Fort Sanders and the Court Martial
Longstreet’s corps transferred to the western theater in the fall of 1863, although McLaws arrived too late to take part in the Battle of Chattanooga. Political infighting in Longstreet’s Corps during the Knoxville campaign was intense. It exploded after the failed attack on Union Fort Sanders.
Longstreet relieved McLaws for “neglect of duty” and “a want of confidence in the efforts and plans which the Cmdg Genl has thought proper to adopt.” He did not, however, ask for a court martial. But McLaws reuted the charges and asked for a court martial to clear his name.
It took place in February of 1864, but long delays resulted in the results not being known until May. He was cleared of two of the three charges of negligence but convicted of the third: “failing in the details of his attack to make arrangements essential to his success.”
McLaws was sentenced to 60 days of being stripped of rank or command.But Confederate Adjutant and Inspector General Samuel Cooper overturned the sentence due to flaws in the court’s procedures. McLaws was ordered to return to his division, but it was obvious he could no longer serve under Longstreet. Lee would not accept him for any other command in the Army of Northern Virginia. He was reassigned to the command of Savannah, which had become the target of Sherman’s March to the Sea.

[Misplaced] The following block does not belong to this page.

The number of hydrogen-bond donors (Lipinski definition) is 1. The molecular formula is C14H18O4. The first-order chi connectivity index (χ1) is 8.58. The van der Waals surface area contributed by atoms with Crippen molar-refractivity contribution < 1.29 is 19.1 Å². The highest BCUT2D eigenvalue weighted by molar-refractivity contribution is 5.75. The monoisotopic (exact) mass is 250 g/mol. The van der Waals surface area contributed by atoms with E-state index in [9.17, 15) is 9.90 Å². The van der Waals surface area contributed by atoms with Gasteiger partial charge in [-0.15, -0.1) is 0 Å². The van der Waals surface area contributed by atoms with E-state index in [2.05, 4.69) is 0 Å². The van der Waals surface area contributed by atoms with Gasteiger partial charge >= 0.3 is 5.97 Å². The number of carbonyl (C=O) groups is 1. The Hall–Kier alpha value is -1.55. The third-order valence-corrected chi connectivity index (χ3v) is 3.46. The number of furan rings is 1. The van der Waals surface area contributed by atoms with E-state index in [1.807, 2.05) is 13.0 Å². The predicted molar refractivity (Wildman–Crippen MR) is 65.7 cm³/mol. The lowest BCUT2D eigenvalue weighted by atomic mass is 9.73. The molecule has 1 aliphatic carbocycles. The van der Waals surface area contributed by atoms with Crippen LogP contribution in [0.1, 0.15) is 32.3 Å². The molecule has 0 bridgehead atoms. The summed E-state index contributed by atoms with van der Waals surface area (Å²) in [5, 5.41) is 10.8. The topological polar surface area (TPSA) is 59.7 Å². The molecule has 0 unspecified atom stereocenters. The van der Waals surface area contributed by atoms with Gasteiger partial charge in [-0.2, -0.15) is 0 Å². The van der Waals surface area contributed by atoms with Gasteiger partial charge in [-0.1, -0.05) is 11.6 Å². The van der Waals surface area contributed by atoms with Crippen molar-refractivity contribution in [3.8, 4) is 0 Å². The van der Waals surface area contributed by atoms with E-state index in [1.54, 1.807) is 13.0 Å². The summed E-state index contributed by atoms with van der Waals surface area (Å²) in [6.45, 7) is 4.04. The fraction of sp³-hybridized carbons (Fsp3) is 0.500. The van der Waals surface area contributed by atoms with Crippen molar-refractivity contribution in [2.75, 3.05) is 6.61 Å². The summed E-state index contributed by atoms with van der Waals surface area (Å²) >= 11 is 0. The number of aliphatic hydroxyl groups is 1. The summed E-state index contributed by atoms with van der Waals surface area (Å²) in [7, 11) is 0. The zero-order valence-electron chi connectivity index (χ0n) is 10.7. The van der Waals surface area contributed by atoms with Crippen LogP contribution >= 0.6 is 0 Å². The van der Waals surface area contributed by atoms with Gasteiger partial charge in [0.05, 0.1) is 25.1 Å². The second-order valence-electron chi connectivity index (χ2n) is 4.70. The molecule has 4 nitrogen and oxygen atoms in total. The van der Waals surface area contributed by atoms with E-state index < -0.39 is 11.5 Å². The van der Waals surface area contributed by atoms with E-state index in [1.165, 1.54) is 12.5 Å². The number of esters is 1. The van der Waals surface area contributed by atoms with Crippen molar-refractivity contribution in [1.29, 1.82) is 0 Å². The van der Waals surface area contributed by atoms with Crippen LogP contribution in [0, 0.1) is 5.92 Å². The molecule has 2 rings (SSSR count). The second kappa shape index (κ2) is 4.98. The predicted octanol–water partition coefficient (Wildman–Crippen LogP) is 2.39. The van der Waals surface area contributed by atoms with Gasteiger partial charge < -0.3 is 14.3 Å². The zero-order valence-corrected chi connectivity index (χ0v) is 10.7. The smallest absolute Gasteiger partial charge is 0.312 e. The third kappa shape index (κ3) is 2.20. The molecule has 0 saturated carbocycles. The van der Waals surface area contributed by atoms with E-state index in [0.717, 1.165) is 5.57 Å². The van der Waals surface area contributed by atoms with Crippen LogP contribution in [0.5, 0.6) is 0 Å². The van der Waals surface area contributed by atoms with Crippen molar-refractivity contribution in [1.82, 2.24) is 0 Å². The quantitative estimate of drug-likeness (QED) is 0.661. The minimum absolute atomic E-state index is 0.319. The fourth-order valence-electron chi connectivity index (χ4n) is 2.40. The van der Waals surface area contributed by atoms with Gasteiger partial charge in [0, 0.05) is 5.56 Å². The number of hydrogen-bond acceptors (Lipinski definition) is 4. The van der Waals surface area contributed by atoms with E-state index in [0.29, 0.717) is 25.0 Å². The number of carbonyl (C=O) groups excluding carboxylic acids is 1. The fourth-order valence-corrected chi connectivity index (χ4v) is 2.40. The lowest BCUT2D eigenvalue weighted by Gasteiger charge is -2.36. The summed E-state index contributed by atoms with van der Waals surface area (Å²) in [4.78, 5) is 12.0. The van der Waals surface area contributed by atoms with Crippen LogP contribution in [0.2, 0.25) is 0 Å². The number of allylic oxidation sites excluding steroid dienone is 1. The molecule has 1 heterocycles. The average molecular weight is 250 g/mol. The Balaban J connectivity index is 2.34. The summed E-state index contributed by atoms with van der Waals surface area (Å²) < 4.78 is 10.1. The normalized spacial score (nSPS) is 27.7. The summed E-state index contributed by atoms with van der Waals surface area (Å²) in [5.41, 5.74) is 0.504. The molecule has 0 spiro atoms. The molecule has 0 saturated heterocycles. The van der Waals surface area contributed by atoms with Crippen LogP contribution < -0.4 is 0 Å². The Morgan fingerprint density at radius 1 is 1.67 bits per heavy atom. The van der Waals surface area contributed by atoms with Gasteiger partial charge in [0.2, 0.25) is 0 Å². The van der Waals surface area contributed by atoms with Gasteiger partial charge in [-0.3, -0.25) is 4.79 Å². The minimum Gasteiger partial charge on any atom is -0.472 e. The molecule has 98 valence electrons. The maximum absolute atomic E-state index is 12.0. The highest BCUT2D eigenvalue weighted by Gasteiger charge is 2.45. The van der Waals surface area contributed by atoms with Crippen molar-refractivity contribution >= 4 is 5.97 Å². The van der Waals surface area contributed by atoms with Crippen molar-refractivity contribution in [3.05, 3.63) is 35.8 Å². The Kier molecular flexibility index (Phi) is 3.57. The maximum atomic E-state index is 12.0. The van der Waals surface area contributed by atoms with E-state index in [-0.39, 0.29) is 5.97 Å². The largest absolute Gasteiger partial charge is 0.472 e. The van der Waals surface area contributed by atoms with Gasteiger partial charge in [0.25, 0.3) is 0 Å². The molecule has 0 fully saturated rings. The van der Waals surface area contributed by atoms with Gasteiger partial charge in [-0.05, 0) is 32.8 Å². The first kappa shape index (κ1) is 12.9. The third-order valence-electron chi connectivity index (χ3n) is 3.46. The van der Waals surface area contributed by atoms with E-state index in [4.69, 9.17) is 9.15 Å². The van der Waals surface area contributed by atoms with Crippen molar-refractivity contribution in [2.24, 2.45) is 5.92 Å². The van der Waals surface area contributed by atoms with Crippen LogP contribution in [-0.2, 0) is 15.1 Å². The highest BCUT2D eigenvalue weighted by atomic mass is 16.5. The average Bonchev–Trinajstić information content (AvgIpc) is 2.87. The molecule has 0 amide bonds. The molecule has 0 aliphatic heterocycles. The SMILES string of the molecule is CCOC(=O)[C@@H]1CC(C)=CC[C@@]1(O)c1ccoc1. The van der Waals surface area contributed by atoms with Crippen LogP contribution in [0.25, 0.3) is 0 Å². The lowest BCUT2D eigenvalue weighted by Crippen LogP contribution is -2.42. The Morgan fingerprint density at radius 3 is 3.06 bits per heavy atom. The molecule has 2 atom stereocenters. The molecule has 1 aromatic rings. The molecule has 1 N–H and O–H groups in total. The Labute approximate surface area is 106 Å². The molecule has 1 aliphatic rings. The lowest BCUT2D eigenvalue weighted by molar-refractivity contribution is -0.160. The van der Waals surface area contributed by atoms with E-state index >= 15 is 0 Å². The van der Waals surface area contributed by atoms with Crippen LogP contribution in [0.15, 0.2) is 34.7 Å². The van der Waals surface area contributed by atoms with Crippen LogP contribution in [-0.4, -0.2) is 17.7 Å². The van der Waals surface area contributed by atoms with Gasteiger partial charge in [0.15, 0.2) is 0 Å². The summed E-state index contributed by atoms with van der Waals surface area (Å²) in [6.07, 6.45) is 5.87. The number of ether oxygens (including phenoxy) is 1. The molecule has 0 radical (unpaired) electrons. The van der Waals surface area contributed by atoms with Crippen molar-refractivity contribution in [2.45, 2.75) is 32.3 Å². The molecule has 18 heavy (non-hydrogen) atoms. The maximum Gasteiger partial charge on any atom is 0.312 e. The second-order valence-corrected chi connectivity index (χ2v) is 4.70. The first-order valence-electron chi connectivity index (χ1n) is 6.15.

Savannah and the Carolinas Campaign
McLaws had no hope of holding Savannah against Sherman with his limited forces. It fell on December 22, 1864. McLaws then withdrew north with Johnston’s Army of Tennessee. He fought at the Battle of Rivers’ Bridge on February 2, 1865, then led a division under William J. Hardee at the Battle of Averasborough, commanding the Confederate third line of defense. His men were only lightly engaged at the Battle of Bentonville.
After Bentonville Johnston reorganized his army, and McLaws was eliminated. He was given command of the District of Georgia. There is no evidence that he surrendered with Johnston’s army and no record of a parole, but he was pardoned by the Federal government on October 18, 1865.
After the Civil War
McLaws settled in Savannah. He became an Agent of Carolina Life Insurance Company. He was also a part owner of the Atlantic and Mexican Gulf Canal Company. His friendship with U.S. Grant got him a position as U. S. Collector of Internal Revenue at Savannah, Georgia from 1875‑76 and then Postmaster for the State of Georgia in 1876. His wife Emily died in 1890 at the age of 65.
Lafayette McLaws died at Savannah, Georgia on July 24, 1897. He was 76, and had suffered for years from dyspepsia and acute indigestion. McLaws is buried in Laurel Grove Cemetery in Savannah.